While the idea behind it may not be the authenticity, Barn1920s plays with vintage imagery, such as old-style clocks, rotary dial telephones, and even staff’s clothing, to create a likable time machine for its guests.
The most popular area of the hostel is the Drip1920s coffee house. It’s a place to try some great coffee, with beans coming from Rwanda, Kenya, Indonesia, Brazil, Colombia, and Ethiopia! One can also enjoy cakes and sandwiches in the offer, or take some free self-service noodles and tropical fruit from the kitchen, available beyond the official breakfast hours!
While the lobby and the living room area abound with colorful art, rooms in the detached house come in surprisingly brownish “grayness”. Dorms sleep four persons and more, beds are curtained and provide enough space. The semi-open bathroom gets regularly treated for mosquitos.
For booking this accommodation, check the best available rates at Barn1920s Hostel here!
3. Crowne Plaza
If you can stretch your bucks into a splurge department, Crowne Plaza is a five-star hotel that is worth paying extra for.
With plentiful dining options and high-end room amenities, recreation & rest possibilities, a large infinity pool, and a well-equipped gym, this landmark hotel put Vientiane on the global map of high-quality luxury accommodation.
Read the full review of Crowne Plaza, the first-class hotel experience in Laos, here!
For booking this accommodation, check the best available rates at Crowne Plaza hotel here!
Top 20 things to do in Vientiane, Laos – conclusion
While this blog post focuses on the things to do in Vientiane in 24 hours, it asks you to make your own selection of attractions and activities in the capital city of Laos.
If you decide on the entire list of the best things to do in Vientiane (especially if you intend to check all accommodation or food options), you can easily spend three days in this city.
Is Vientiane worth visiting? It might be the least hectic of all Southeast Asian capitals. Adequately, falling in love with its temples, markets, history, and gastronomy requires a slow tempo.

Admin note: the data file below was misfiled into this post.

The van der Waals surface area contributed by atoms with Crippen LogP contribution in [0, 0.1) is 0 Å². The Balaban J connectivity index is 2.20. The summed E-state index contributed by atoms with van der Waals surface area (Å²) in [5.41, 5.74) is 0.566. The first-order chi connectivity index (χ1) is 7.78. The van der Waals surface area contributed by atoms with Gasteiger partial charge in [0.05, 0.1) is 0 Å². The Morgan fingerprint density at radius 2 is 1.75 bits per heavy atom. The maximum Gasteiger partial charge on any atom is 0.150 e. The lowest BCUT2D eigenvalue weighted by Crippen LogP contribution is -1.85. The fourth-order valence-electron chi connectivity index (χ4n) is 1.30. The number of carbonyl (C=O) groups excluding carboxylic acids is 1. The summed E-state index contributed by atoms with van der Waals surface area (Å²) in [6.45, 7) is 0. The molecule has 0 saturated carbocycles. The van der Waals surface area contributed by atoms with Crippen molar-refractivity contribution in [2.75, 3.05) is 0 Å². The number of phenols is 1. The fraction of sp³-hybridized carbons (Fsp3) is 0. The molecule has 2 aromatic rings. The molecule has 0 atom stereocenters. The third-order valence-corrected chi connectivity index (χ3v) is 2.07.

But Vientiane today is certainly not the capital of boredom. It is worth visiting not just as a transfer point in your Asian itinerary.
Rushing through Laos capital will certainly not let you discover how fun, unusual, and cool it can be. Consume your Vientiane trip slowly, and you will be rewarded!
Elevation: 174 m
Where is Vientiane located?
Vientiane is located in north-western Laos, on the eastern banks of Mekong, just at the border with Thailand.
What does Vientiane mean?
The meaning of Vientiane’s name is “the city of sandalwood”. Chantha/Tiane is also a Pali word for the moon, the Earth’s satellite that adorns Laos’ national flag, and is believed to be the origin of the Lao people.
When was Vientiane founded?
Vientiane was founded during the late 13th century. However, Vientiane’s history starts at least in the 10th century, since when it was continuously inhabited.
How to get to Vientiane?
Vientiane Airport (Wattay International Airport) is not a major international hub. If you choose to fly to Vientiane, you may end up spending much more money than you first expected (for cheapest flights, check this link).
Airlines flying to Vientiane are Thai Airways, Lao Airlines, Bangkok Airways, Vietnam Airlines, Cambodia Angkor Air, AirAsia, China Eastern Airlines, Lao Air, and Lao Central Airlines.
Instead of flights to Vientiane, you can check flights to Udon Thani in Thailand, as this may end up cheaper. You will only need to take a 2-hour bus and cross from Thailand to Vientiane via the Thai-Lao Friendship Bridge.
If you are looking for flights from Luang Prabang to Vientiane, Lao Airlines and Lao Central Airlines offer daily connections. The distance from Vientiane airport to Vientiane city center is 4 kilometers. There is an airport shuttle bus operating. The fare is 15.000 Kip (1,5 Euro). If you prefer a convenient private transfer, book this air-conditioned minivan for about 10 Euros.
The cheap way to travel to Vientiane is by bus. Depending on your town of departure or destination, you will use Northern or Southern Bus Terminal, or the Central Bus Station at Talat Sao (Morning Market).
If you travel from Vientiane to Luang Prabang or Pakse, expect to spend 10-12 hours on the bus. A shared shuttle from Luan Prabang promises the transfer in 8 hours.
Bus from Vientiane to Siem Reap or Phnom Penh will take 25 hours, while the ride from Vientiane to Hanoi lasts 22 hours.
When to visit Vientiane?
The best time to visit Vientiane is in December and January, the driest months of the year.
The warmest month of the year is April when Vientiane average temperature fits between 25 and 36 degrees Celsius.
Vientiane humidity reaches its maximum in August (76,9 %).
How safe is Vientiane?
Laos is not a dangerous country in general. However, where there is poverty, there is also a risk of individuals engaging in petty theft. Bag snatching sometimes occurs, like in other Southeast Asian countries.
Tourist information Vientiane
For information on tourism options in Vientiane, visit the Tourism Information Center on the first floor of the Tourism Section building on Lane Xang Avenue.
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Disclosure: My stay at Lao Poet Hotel, Barn1920s and Crowne Plaza was complimentary or discounted, as well as the meals and drinks at La Belle Epoque and The Spirit House, but all opinions are my own. Thanks to HotelierIQ, for facilitating the stay at Lao Poet Hotel! Also, this post contains affiliate links, which means if you click on them and make a purchase, Pipeaway might make a small commission, at no additional cost to you. Thank you for supporting our work!